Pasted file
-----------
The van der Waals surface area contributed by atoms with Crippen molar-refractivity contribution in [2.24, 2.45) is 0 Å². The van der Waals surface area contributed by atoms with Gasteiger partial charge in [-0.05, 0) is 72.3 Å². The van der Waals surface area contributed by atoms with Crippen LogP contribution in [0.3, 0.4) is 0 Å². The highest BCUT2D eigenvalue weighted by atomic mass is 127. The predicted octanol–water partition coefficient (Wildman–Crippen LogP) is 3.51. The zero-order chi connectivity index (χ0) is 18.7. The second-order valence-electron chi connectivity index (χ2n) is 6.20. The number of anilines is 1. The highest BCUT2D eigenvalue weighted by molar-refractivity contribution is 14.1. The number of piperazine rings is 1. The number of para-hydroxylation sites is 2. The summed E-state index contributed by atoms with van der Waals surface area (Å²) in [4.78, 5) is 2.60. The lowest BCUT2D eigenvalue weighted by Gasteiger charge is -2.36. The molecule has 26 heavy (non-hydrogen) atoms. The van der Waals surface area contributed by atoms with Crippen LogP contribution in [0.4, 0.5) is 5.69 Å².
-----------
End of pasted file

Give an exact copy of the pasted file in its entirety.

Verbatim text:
The van der Waals surface area contributed by atoms with Crippen molar-refractivity contribution in [2.24, 2.45) is 0 Å². The van der Waals surface area contributed by atoms with Gasteiger partial charge in [-0.05, 0) is 72.3 Å². The van der Waals surface area contributed by atoms with Crippen LogP contribution in [0.3, 0.4) is 0 Å². The highest BCUT2D eigenvalue weighted by atomic mass is 127. The predicted octanol–water partition coefficient (Wildman–Crippen LogP) is 3.51. The zero-order chi connectivity index (χ0) is 18.7. The second-order valence-electron chi connectivity index (χ2n) is 6.20. The number of anilines is 1. The highest BCUT2D eigenvalue weighted by molar-refractivity contribution is 14.1. The number of piperazine rings is 1. The number of para-hydroxylation sites is 2. The summed E-state index contributed by atoms with van der Waals surface area (Å²) in [4.78, 5) is 2.60. The lowest BCUT2D eigenvalue weighted by Gasteiger charge is -2.36. The molecule has 26 heavy (non-hydrogen) atoms. The van der Waals surface area contributed by atoms with Crippen LogP contribution in [0.4, 0.5) is 5.69 Å².